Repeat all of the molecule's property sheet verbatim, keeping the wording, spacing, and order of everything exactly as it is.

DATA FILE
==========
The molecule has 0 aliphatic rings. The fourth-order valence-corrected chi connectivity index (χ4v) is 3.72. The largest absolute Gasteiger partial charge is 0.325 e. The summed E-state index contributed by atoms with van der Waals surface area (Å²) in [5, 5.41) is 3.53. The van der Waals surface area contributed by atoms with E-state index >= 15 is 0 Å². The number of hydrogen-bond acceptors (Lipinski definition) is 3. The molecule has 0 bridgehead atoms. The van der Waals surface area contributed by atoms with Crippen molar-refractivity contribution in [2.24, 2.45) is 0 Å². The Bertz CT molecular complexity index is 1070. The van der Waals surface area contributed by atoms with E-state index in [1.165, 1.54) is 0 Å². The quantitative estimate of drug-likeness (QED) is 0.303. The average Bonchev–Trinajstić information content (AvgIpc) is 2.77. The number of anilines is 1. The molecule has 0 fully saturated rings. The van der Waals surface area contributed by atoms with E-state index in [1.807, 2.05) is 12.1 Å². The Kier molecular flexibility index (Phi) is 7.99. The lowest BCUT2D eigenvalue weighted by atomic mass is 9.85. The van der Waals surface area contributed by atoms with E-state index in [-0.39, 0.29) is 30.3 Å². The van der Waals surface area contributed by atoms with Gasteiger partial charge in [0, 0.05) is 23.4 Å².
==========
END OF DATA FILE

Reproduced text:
The molecule has 0 aliphatic rings. The fourth-order valence-corrected chi connectivity index (χ4v) is 3.72. The largest absolute Gasteiger partial charge is 0.325 e. The summed E-state index contributed by atoms with van der Waals surface area (Å²) in [5, 5.41) is 3.53. The van der Waals surface area contributed by atoms with E-state index >= 15 is 0 Å². The number of hydrogen-bond acceptors (Lipinski definition) is 3. The molecule has 0 bridgehead atoms. The van der Waals surface area contributed by atoms with Crippen molar-refractivity contribution in [2.24, 2.45) is 0 Å². The Bertz CT molecular complexity index is 1070. The van der Waals surface area contributed by atoms with E-state index in [1.165, 1.54) is 0 Å². The quantitative estimate of drug-likeness (QED) is 0.303. The average Bonchev–Trinajstić information content (AvgIpc) is 2.77. The number of anilines is 1. The molecule has 0 fully saturated rings. The van der Waals surface area contributed by atoms with E-state index in [1.807, 2.05) is 12.1 Å². The Kier molecular flexibility index (Phi) is 7.99. The lowest BCUT2D eigenvalue weighted by atomic mass is 9.85. The van der Waals surface area contributed by atoms with E-state index in [-0.39, 0.29) is 30.3 Å². The van der Waals surface area contributed by atoms with Gasteiger partial charge in [0, 0.05) is 23.4 Å².